A 4.00-picofarad capacitor is connected in series with an 8.00-picofarad capacitor. A 400-volt potential difference is applied across the capacitors. What is the charge on the 4.00-picofarad capacitor? What is the charge on the 8.00-picofarad capacitor? What is the voltage across the 4.00-picofarad capacitor? What is the voltage across the 8.00-picofarad capacitor?
Lots of questions here, but they really boil down to two types: finding the charge and the voltage across these two capacitors. Let’s call the charges 𝑄 sub four and 𝑄 sub eight respectively. And then the voltages we’ll call 𝑉 sub four and 𝑉 sub eight. Since we’re told how these capacitors are connected, they’re connected in series, let’s draw out the circuit consisting of them and the 400-volt supply. Here we have a simple sketch of that circuit: the 4.00-picofarad and 8.00-picofarad capacitors in series and a 400-volt supply. Now onto our first question: what’s the charge that sits on either side of the 4.00-picofarad capacitor in this circuit?
One way we can start figuring this out is by recalling a relationship between charge capacitance and potential difference. In general, the capacitance of a capacitor is equal to the charge on its plates divided by the potential across them. If we rearrange this relationship to suit our scenario, we can say that we do know the capacitance of this capacitor, that’s given, but we don’t know the potential difference across it. We know it will be somewhere between zero and 400 volts. But what it is we don’t quite know yet. It seems then that we might not be able to solve for the charge across this capacitor. Well if we can’t solve for the charge across one, what if we combine the two capacitors in our circuit by adding them in series? That way we would have a total capacitance and we also have a total potential difference, so that would give us a total charge across that total capacitor plate.
Well it’s an idea! Let’s try it out and see where it leads. To calculate 𝑄 sub 𝑇, the total charge across the total capacitance of the circuit, we’ll need to know that total capacitance. We’ve called it 𝐶 sub 𝑇. That will involve adding together the capacitances of these two capacitors arranged in series. Since they are arranged in series, we’ll have to recall the special rule for adding together capacitances arranged this way. In particular, if we have two capacitors set up in series, then the total capacitance of those two 𝐶 sub 𝑇 is equal to their product divided by their sum. Let’s write that in then for 𝐶 sub 𝑇, the total capacitance of our circuit. As we look at the expression then, where 𝐶 sub four and 𝐶 sub eight represent the 4.00- and 8.00-picofarad capacitors respectively, we see that everything on the right-hand side of this expression is known.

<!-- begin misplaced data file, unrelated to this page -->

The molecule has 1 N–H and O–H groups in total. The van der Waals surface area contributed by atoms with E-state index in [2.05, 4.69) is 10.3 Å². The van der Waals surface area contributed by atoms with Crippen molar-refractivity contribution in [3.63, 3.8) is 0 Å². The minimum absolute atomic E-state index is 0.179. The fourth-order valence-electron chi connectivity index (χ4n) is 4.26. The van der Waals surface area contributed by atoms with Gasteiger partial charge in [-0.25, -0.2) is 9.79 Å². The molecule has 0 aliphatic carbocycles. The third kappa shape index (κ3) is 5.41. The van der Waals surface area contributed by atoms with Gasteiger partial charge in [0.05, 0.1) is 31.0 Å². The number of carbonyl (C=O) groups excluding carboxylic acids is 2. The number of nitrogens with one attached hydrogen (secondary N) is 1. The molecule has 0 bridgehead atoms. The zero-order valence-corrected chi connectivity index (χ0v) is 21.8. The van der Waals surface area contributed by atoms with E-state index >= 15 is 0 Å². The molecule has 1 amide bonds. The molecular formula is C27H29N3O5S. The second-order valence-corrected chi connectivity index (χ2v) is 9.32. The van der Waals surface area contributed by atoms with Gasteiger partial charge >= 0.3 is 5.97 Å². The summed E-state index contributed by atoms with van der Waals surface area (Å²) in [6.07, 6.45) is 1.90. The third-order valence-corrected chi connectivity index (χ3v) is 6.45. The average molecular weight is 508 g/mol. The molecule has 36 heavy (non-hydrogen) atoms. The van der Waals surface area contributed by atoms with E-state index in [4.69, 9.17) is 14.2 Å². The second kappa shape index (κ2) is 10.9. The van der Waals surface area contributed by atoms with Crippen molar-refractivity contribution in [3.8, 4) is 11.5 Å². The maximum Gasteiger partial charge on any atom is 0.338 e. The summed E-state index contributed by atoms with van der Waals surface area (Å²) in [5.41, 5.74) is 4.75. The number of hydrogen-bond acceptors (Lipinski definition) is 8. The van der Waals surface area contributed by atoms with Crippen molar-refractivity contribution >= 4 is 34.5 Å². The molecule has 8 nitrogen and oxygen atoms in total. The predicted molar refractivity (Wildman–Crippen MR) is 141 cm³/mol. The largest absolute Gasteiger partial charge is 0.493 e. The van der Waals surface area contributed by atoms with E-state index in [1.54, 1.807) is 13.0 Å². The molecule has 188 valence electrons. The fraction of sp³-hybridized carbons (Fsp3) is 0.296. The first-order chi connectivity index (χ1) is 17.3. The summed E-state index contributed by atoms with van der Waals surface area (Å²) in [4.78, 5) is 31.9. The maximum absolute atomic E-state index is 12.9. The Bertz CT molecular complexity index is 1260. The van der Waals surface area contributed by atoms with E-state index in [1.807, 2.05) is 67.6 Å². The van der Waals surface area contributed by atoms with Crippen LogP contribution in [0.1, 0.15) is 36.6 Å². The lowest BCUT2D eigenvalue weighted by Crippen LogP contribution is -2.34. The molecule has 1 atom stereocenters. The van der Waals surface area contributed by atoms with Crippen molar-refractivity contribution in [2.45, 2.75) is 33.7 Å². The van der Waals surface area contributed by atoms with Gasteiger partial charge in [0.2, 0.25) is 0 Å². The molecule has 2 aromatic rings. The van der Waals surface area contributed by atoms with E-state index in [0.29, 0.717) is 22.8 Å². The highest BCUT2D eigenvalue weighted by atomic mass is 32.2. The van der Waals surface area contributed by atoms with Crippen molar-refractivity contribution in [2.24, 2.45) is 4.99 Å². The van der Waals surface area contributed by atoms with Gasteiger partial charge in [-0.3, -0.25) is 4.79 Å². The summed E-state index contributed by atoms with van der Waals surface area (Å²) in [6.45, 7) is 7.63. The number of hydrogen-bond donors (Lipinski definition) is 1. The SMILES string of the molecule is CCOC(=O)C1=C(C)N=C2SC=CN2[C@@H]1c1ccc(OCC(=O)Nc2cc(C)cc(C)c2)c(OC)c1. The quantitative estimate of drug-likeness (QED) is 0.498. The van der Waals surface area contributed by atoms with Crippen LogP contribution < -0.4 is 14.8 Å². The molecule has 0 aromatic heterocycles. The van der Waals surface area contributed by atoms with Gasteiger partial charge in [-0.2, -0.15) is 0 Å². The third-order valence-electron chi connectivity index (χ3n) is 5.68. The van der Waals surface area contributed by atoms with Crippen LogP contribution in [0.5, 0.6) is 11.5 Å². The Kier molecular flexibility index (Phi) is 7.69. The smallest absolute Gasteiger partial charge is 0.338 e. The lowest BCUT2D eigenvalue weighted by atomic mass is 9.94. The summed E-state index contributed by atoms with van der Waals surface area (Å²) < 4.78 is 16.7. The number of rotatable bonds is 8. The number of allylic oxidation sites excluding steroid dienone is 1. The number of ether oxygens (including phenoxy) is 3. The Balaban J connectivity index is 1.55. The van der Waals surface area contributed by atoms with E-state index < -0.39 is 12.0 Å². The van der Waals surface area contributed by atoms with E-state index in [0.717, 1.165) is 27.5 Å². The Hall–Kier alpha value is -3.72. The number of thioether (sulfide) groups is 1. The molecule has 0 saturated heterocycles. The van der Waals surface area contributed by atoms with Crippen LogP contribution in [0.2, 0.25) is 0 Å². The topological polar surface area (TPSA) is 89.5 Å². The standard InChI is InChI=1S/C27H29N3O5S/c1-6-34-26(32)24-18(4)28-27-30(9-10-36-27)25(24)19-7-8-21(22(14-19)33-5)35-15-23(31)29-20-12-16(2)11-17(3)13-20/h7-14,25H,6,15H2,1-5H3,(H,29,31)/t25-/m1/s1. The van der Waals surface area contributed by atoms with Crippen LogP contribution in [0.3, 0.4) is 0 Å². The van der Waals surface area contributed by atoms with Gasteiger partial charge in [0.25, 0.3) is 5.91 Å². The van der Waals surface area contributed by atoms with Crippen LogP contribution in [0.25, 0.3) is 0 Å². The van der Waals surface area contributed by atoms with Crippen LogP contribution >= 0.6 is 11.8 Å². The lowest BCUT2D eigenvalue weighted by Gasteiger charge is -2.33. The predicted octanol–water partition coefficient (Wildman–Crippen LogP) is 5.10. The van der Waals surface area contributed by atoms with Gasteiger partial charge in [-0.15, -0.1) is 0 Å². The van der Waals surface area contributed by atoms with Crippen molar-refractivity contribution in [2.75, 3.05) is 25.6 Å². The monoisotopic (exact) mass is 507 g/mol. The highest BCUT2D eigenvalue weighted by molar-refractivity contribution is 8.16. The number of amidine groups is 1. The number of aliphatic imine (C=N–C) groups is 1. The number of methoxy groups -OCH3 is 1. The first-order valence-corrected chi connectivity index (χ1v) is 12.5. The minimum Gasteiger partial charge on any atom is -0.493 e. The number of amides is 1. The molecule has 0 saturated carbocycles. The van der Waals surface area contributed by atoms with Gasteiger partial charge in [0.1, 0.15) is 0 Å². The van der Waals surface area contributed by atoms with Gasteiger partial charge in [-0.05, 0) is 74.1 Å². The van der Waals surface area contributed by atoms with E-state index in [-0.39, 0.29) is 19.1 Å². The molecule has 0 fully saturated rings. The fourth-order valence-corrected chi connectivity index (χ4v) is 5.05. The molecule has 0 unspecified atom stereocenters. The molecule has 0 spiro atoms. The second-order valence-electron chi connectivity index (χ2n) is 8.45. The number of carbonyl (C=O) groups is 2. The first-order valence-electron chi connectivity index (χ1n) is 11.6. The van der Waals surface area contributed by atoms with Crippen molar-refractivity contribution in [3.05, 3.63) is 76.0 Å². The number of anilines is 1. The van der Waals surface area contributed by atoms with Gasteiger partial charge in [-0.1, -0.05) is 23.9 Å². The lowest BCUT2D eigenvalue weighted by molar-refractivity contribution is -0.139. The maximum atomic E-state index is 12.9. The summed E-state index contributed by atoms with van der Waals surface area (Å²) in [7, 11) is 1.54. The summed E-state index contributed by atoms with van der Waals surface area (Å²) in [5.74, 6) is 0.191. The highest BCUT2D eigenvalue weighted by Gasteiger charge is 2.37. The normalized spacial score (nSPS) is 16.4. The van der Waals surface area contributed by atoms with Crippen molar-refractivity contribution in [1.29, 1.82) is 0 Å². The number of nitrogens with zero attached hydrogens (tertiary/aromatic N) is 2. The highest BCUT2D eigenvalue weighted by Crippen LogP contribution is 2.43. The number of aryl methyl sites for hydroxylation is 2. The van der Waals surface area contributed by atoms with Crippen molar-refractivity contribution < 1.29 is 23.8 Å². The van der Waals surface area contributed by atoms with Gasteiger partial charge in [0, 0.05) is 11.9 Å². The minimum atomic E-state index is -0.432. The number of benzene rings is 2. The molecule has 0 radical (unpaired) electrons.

Recall that 𝑉 sub 𝑇, the total potential difference in the circuit, is 400 volts. This means then that we can calculate 𝑄 sub 𝑇, the total charge across the total capacitance of the circuit. Speaking of the circuit, let’s take another look at it. When we think about the circuit turning on or current starting to flow, we know that that current will be the same all throughout this entire series loop. Since the current is the same everywhere at a given point and time, that means that the charge that builds up on each of our two capacitors will also be the same. After all, it’s supplied by the current. Even though these two capacitors have different values, the charge that builds up on each one, because they’re arranged this way in this kind of circuit, will be the same. And in fact, that charge will match up with the total charge that would accumulate on an equivalent capacitor in this circuit. In other words, the charge 𝑄 four, the charge across the 4.00-picofarad capacitor, is equal to 𝑄 sub 𝑇. And not only that, but so is 𝑄 sub eight, the charge across the other capacitors plates. And again, the reason for this is that the same current at any given instant flows throughout the circuit and, therefore, charge builds up equally on the plates.
That’s good news then. If we solve for 𝑄 sub 𝑇, which we know how to do since everything in the right-hand side is known, we’ll be solving simultaneously for 𝑄 sub four and 𝑄 sub eight. So let’s go ahead and do that now. We insert the values for our four and 8.00 times 10 to the negative 12 farads. And we sum them in our denominator to give 12 times 10 to the negative 12 farads and multiply all this by the potential difference 400 volts. This calculates out to a value of 1.07 nanocoulombs. That’s the charge not only across the 4.00-picofarad capacitor, but also that across the 8.00-picofarad capacitor.
Now that we know that, let’s move on to the next part. where we want to solve for the voltages, the potential differences across these two capacitors. And we see that our relationship from earlier, 𝐶 equals 𝑄 over 𝑉, will be helpful to us at this stage. For example, we can say that 𝑉 sub four, the potential difference across the smaller capacitor, is equal to the charge on that capacitor divided by its value; that is, its capacitance. We can use our result from earlier for the charge on this capacitor. And we know its capacitance is 4.00 times 10 to the negative 12 farads. When we compute this fraction, we find a result to three significant figures of 267 volts. That’s the voltage drop or potential difference across the 4.00-picofarad capacitor. Finally, we want to do the same thing with the 8.00-picofarad capacitor: find the voltage across it. We could use the same mathematical relationship as we did to solve for 𝑉 sub four or, alternatively, we could also subtract 𝑉 sub four from the total potential difference across the circuit, which we know to be 400 volts. Either way will work. We can try this second suggested method: 400 volts minus 267 volts is 133 volts. That’s the voltage across the larger of the two capacitors.